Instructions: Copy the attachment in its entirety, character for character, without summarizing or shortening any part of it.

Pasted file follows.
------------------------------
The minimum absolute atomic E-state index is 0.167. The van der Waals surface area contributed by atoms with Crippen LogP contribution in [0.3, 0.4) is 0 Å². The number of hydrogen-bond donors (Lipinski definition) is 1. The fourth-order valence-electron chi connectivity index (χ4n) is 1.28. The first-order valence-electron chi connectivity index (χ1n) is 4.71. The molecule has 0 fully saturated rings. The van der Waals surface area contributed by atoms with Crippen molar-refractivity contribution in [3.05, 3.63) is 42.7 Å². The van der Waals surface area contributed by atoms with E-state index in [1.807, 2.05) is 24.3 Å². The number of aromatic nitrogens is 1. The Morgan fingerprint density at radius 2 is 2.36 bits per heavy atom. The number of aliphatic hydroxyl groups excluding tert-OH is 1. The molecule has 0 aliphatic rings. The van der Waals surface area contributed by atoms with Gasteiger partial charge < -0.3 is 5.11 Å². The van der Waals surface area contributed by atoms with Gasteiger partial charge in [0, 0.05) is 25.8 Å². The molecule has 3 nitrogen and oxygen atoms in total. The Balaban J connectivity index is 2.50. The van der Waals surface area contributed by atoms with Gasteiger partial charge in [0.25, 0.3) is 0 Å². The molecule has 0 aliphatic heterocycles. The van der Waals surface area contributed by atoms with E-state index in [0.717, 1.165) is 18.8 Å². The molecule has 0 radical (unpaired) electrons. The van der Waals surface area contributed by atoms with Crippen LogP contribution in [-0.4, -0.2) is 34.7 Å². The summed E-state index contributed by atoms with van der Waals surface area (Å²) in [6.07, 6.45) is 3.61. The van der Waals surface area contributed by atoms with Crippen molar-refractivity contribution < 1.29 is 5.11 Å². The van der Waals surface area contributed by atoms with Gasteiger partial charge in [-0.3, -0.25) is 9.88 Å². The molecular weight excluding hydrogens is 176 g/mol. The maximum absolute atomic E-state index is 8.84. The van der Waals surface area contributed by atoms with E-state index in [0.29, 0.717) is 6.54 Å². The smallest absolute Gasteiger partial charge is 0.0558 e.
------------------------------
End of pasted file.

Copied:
The minimum absolute atomic E-state index is 0.167. The van der Waals surface area contributed by atoms with Crippen LogP contribution in [0.3, 0.4) is 0 Å². The number of hydrogen-bond donors (Lipinski definition) is 1. The fourth-order valence-electron chi connectivity index (χ4n) is 1.28. The first-order valence-electron chi connectivity index (χ1n) is 4.71. The molecule has 0 fully saturated rings. The van der Waals surface area contributed by atoms with Crippen molar-refractivity contribution in [3.05, 3.63) is 42.7 Å². The van der Waals surface area contributed by atoms with E-state index in [1.807, 2.05) is 24.3 Å². The number of aromatic nitrogens is 1. The Morgan fingerprint density at radius 2 is 2.36 bits per heavy atom. The number of aliphatic hydroxyl groups excluding tert-OH is 1. The molecule has 0 aliphatic rings. The van der Waals surface area contributed by atoms with Gasteiger partial charge < -0.3 is 5.11 Å². The van der Waals surface area contributed by atoms with Gasteiger partial charge in [0, 0.05) is 25.8 Å². The molecule has 3 nitrogen and oxygen atoms in total. The Balaban J connectivity index is 2.50. The van der Waals surface area contributed by atoms with Gasteiger partial charge in [0.25, 0.3) is 0 Å². The molecule has 0 aliphatic heterocycles. The van der Waals surface area contributed by atoms with E-state index in [0.717, 1.165) is 18.8 Å². The molecule has 0 radical (unpaired) electrons. The van der Waals surface area contributed by atoms with Crippen LogP contribution in [-0.4, -0.2) is 34.7 Å². The summed E-state index contributed by atoms with van der Waals surface area (Å²) in [6.07, 6.45) is 3.61. The van der Waals surface area contributed by atoms with Crippen molar-refractivity contribution < 1.29 is 5.11 Å². The van der Waals surface area contributed by atoms with Gasteiger partial charge in [-0.3, -0.25) is 9.88 Å². The molecular weight excluding hydrogens is 176 g/mol. The maximum absolute atomic E-state index is 8.84. The van der Waals surface area contributed by atoms with E-state index in [0.29, 0.717) is 6.54 Å². The smallest absolute Gasteiger partial charge is 0.0558 e.